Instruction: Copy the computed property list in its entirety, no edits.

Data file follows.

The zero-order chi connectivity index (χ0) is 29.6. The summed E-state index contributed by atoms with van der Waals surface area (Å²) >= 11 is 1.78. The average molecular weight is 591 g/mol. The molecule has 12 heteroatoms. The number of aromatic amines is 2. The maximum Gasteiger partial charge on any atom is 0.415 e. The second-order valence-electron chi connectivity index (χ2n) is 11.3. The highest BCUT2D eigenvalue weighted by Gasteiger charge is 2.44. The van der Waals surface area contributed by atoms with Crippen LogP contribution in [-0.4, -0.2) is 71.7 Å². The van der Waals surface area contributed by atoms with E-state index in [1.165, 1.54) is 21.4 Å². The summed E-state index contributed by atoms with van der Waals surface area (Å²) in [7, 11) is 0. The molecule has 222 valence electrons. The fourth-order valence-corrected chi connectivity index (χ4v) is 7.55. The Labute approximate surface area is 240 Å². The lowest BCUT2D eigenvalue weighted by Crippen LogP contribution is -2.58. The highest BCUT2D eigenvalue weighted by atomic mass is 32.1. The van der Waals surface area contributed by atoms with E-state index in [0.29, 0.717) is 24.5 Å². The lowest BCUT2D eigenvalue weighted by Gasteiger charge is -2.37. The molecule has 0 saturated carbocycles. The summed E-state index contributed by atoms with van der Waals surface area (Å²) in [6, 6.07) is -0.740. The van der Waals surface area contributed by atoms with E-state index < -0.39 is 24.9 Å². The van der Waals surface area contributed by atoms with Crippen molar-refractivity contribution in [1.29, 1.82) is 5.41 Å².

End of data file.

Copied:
The zero-order chi connectivity index (χ0) is 29.6. The summed E-state index contributed by atoms with van der Waals surface area (Å²) >= 11 is 1.78. The average molecular weight is 591 g/mol. The molecule has 12 heteroatoms. The number of aromatic amines is 2. The maximum Gasteiger partial charge on any atom is 0.415 e. The second-order valence-electron chi connectivity index (χ2n) is 11.3. The highest BCUT2D eigenvalue weighted by Gasteiger charge is 2.44. The van der Waals surface area contributed by atoms with Crippen LogP contribution in [-0.4, -0.2) is 71.7 Å². The van der Waals surface area contributed by atoms with E-state index in [1.165, 1.54) is 21.4 Å². The summed E-state index contributed by atoms with van der Waals surface area (Å²) in [7, 11) is 0. The molecule has 222 valence electrons. The fourth-order valence-corrected chi connectivity index (χ4v) is 7.55. The Labute approximate surface area is 240 Å². The lowest BCUT2D eigenvalue weighted by Crippen LogP contribution is -2.58. The highest BCUT2D eigenvalue weighted by atomic mass is 32.1. The van der Waals surface area contributed by atoms with E-state index in [0.29, 0.717) is 24.5 Å². The lowest BCUT2D eigenvalue weighted by Gasteiger charge is -2.37. The molecule has 0 saturated carbocycles. The summed E-state index contributed by atoms with van der Waals surface area (Å²) in [6, 6.07) is -0.740. The van der Waals surface area contributed by atoms with E-state index < -0.39 is 24.9 Å². The van der Waals surface area contributed by atoms with Crippen molar-refractivity contribution in [1.29, 1.82) is 5.41 Å².